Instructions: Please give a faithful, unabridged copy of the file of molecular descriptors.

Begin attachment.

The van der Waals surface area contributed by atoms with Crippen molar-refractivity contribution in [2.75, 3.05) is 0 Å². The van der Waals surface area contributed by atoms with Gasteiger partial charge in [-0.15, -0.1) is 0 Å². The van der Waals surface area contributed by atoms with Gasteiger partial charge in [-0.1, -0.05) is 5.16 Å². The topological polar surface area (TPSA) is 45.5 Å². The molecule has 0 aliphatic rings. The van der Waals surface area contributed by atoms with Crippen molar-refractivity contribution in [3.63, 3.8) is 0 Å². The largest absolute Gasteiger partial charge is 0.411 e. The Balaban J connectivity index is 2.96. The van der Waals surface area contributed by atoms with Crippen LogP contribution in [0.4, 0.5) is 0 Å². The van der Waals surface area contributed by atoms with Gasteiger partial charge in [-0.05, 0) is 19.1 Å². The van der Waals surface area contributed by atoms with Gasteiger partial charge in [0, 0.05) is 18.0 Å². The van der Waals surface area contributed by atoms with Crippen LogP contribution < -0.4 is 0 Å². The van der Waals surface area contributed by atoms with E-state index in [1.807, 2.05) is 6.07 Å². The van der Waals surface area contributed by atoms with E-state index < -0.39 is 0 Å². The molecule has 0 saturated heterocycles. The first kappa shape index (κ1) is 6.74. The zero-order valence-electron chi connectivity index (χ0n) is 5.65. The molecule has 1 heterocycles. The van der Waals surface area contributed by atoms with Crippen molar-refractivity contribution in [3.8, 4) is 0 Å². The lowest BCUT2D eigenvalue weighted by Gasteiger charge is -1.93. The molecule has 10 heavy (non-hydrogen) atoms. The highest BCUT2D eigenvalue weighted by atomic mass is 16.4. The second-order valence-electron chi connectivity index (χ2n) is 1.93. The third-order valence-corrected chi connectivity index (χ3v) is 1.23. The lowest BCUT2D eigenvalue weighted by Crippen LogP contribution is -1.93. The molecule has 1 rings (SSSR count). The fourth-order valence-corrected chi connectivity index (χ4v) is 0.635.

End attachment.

The van der Waals surface area contributed by atoms with Crippen molar-refractivity contribution in [2.75, 3.05) is 0 Å². The van der Waals surface area contributed by atoms with Gasteiger partial charge in [-0.15, -0.1) is 0 Å². The van der Waals surface area contributed by atoms with Gasteiger partial charge in [-0.1, -0.05) is 5.16 Å². The topological polar surface area (TPSA) is 45.5 Å². The molecule has 0 aliphatic rings. The van der Waals surface area contributed by atoms with Crippen molar-refractivity contribution in [3.63, 3.8) is 0 Å². The largest absolute Gasteiger partial charge is 0.411 e. The Balaban J connectivity index is 2.96. The van der Waals surface area contributed by atoms with Crippen LogP contribution in [0.4, 0.5) is 0 Å². The van der Waals surface area contributed by atoms with Gasteiger partial charge in [-0.05, 0) is 19.1 Å². The van der Waals surface area contributed by atoms with Gasteiger partial charge in [0, 0.05) is 18.0 Å². The van der Waals surface area contributed by atoms with Crippen LogP contribution < -0.4 is 0 Å². The van der Waals surface area contributed by atoms with E-state index in [1.807, 2.05) is 6.07 Å². The van der Waals surface area contributed by atoms with E-state index < -0.39 is 0 Å². The molecule has 0 saturated heterocycles. The first kappa shape index (κ1) is 6.74. The zero-order valence-electron chi connectivity index (χ0n) is 5.65. The molecule has 1 heterocycles. The van der Waals surface area contributed by atoms with Crippen molar-refractivity contribution in [3.8, 4) is 0 Å². The lowest BCUT2D eigenvalue weighted by Gasteiger charge is -1.93. The molecule has 10 heavy (non-hydrogen) atoms. The highest BCUT2D eigenvalue weighted by atomic mass is 16.4. The second-order valence-electron chi connectivity index (χ2n) is 1.93. The third-order valence-corrected chi connectivity index (χ3v) is 1.23. The lowest BCUT2D eigenvalue weighted by Crippen LogP contribution is -1.93. The molecule has 1 rings (SSSR count). The fourth-order valence-corrected chi connectivity index (χ4v) is 0.635.